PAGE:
ICPC North America Qualifier 2018

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2018-10-06 16:00 UTC

## ICPC North America Qualifier 2018

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2018-10-06 21:00 UTC
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# Problem CEbony and Ivory

A passage from Chopin’s Scherzo No. 1.

Piano fingering describes the process of assigning fingers of a hand to keys on the piano when playing a musical passage. Although professional musicians consider piano fingering an art rather than a science, students often search for finger assignments that make them easier to play.

The goal of this problem is to find an assignment that minimizes the ergonomic difficulty of playing a right-hand passage without chords, i.e., where one note is played at a time.

A standard piano keyboard has $52$ white keys and $36$ black keys for a total of $88$ keys, which are numbered $1 \ldots 88$. These keys are interleaved as shown in Figure . Thus, in this numbering, keys $2, 5, 7, 10$, and $12$ are black, as are any keys whose number is any multiple of $12$ away from these keys (e.g., $14, 17, 19, \ldots$).

A passage is a sequence of notes (each of which corresponds to a key). The difficulty of playing a passage is the sum of the difficulties of playing each interval, i.e., pair of adjacent notes in the passage. A passage of length $L$ thus consists of $L-1$ intervals. An interval’s difficulty depends on the following factors:

• The distance between the keys, which is counted in so-called ‘half steps.’ Stepping from key number $i$ to $i+1$, or from $i$ to $i-1$, is moving one half step. If an interval uses the same key twice in a row (zero half-steps), this key must be played with the same finger because the next note may need to be played connected, or legato. The difficulty of playing intervals in which a note is repeated is zero.

• Which finger is used to play the lower key and which is used to play the upper key. The lower key is the one with the smaller number.

• Whether the lower and upper keys are white or black.

Since these latter two difficulties can vary between players, we use ergonomic tables, which are indexed using pairs of fingers assigned to the lower and upper keys of an interval. The fingers of the right hand are numbered from $1$ (thumb) to $5$ (little finger). Since there are $4$ possible color combinations for the lower and upper key (white/white, white/black, black/white, and black/black) there are $4$ ergonomic tables that describe the transition difficulties. Consult the proper table based on the colors of the lower and upper keys in an interval. Playing an ascending interval has the same difficulty as playing the same interval in descending order if the lower and upper keys are assigned to the same fingers. For example, playing the interval $(41, 43)$ with fingers $(1, 3)$ is as difficult as playing interval $(43, 41)$ with fingers $(3, 1)$ – in both cases, finger $1$ is on key $41$, and finger $3$ is on key $43$.

## Input

The input consists of a single test case. The first line contains $5$ positive integers $w_ w$, $w_ b$, $b_ w$, $b_ b$ ($0 < w_ w, w_ b, b_ w, b_ b \le 20$), and $L$ ($1 \le L \le 10\, 000$). Four ergonomic tables follow back-to-back, in the order white/white, white/black, black/white, and black/black, with $w_ w$, $w_ b$, $b_ w$, $b_ b$ entries each. Each table entry is listed on a separate line containing $14$ integers in the following format: $f_ l \ f_ u \ h_1 \ h_2 \ h_3 \ \ldots \ h_{12}$. $h_ i$ ($0 \le h_ i \le 10$) is the relative difficulty of playing an interval of $i$ half steps if finger $f_ l$ is used to play the lower key and finger $f_ u$ is used to play the upper key of the interval. $f_ l$ and $f_ u$ ($1 \le f_ l, f_ u \le 5$, $f_ u \ne f_ l$) denote fingers of the right hand.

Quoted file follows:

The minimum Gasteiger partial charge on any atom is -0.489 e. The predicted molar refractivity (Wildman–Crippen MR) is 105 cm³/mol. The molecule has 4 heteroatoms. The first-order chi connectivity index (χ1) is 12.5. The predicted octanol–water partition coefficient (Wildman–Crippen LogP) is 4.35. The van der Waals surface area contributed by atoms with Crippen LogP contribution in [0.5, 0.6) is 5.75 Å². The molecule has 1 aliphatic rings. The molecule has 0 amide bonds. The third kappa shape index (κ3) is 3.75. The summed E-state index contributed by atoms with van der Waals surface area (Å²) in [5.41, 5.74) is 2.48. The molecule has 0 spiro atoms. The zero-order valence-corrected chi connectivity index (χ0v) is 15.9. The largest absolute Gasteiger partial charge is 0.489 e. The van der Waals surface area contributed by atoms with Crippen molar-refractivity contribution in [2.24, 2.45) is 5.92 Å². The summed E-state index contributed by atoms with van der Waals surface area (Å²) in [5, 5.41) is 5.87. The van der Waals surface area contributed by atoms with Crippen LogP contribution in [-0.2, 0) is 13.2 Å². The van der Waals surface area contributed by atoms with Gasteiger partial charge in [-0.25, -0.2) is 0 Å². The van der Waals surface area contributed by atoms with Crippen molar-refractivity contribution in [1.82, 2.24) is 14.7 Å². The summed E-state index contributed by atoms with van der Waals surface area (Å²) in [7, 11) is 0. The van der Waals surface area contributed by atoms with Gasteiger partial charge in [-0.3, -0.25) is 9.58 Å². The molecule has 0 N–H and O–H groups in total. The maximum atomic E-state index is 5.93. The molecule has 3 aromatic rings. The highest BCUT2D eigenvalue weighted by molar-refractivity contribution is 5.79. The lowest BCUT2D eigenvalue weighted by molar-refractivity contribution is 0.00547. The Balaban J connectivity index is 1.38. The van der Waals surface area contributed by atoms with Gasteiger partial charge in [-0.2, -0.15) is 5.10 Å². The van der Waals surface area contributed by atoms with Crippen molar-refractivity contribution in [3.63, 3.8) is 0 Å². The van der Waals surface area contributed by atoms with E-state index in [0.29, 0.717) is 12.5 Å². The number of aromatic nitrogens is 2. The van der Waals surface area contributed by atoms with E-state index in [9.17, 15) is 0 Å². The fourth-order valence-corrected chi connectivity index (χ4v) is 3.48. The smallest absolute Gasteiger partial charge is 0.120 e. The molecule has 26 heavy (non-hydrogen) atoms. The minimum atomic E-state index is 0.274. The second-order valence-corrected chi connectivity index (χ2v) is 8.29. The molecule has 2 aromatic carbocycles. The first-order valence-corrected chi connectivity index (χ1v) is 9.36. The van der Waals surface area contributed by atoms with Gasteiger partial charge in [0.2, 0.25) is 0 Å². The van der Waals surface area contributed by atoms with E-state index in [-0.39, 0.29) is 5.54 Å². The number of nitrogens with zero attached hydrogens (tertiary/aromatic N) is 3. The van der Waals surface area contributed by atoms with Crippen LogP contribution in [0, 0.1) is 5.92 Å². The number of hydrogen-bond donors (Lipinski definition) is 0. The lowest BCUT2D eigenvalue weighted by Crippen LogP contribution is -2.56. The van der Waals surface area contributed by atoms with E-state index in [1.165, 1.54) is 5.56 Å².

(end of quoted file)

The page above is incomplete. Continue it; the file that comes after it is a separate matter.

The last line of the input contains $L$ integers $a_ i$ ($1 \le a_ i \le 88, |a_{i+1} - a_{i}| \le 12$ for all $i$), which represent the sequence of notes that make up the passage. It is guaranteed that a suitable finger assignment exists.

The tables found in Sample Input $1$ are due to Hart, Bosch, and Tsai.

## Output

Output a single number, the minimum total difficulty of playing the given right-hand passage with an optimal finger assignment using only entries of the given ergonomic tables. The optimal finger assignment may start and end with any finger.

Sample Input 1 Sample Output 1
11 11 11 10 10
1 2 1 1 1 1 1 1 1 2 2 2 2 3
1 3 1 1 1 1 1 1 1 1 1 2 2 3
1 4 2 2 1 1 1 1 1 1 1 1 1 2
1 5 3 3 2 2 1 1 1 1 1 1 1 1
2 3 1 1 1 1 2 2 3 3 3 3 3 3
2 4 2 2 1 1 1 1 2 3 3 3 3 3
2 5 3 3 2 2 1 1 1 1 1 2 2 2
3 1 2 2 3 3 4 4 4 4 4 4 4 4
3 4 1 1 2 2 3 3 3 3 3 3 3 3
3 5 3 3 1 1 1 1 3 3 3 3 3 3
4 5 1 1 1 1 3 3 3 3 3 3 3 3
1 2 1 1 1 1 1 1 1 1 2 2 3 0
1 3 1 1 1 1 1 1 1 1 1 1 2 0
1 4 2 2 2 1 1 1 1 1 1 1 1 0
1 5 3 3 3 2 2 2 1 1 1 1 1 0
2 3 1 1 1 2 2 3 3 3 3 3 3 0
2 4 2 1 1 1 1 2 2 2 3 3 3 0
2 5 3 2 2 2 2 1 1 1 2 2 3 0
3 1 4 4 4 4 4 4 4 4 4 4 4 0
3 4 1 1 1 3 3 3 3 3 3 3 3 0
3 5 3 2 2 2 2 2 3 3 3 3 3 0
4 5 2 2 2 2 3 3 3 3 3 3 3 0
1 2 3 2 2 1 1 2 2 2 3 3 3 0
1 3 3 2 2 1 1 1 2 2 2 2 3 0
1 4 3 3 3 1 1 1 1 1 2 2 2 0
1 5 3 3 3 2 2 2 1 1 1 1 1 0
2 3 1 1 1 2 2 3 3 3 3 3 3 0
2 4 2 1 1 1 1 2 3 3 3 3 3 0
2 5 3 2 2 1 1 1 1 1 1 1 2 0
3 1 2 3 3 4 4 4 4 4 4 4 4 0
3 4 1 1 1 3 3 3 3 3 3 3 3 0
3 5 2 1 1 1 1 1 2 2 3 3 3 0
4 5 1 1 1 2 2 3 3 3 3 3 3 0
1 2 0 2 2 2 2 0 3 3 3 3 0 3
1 3 0 2 2 2 2 0 2 2 2 2 0 2
1 4 0 3 2 2 2 0 2 1 1 1 0 2
1 5 0 3 3 3 3 0 2 1 1 1 0 1
2 3 0 1 1 1 2 0 3 3 3 3 0 3
2 4 0 2 1 1 1 0 2 3 3 3 0 3
2 5 0 3 2 2 1 0 1 1 1 2 0 2
3 4 0 1 1 1 2 0 3 3 3 3 0 3
3 5 0 3 1 1 2 0 3 3 3 3 0 3
4 5 0 2 2 2 3 0 3 3 3 3 0 3
33 34 39 42 38 41 39 42 46 51

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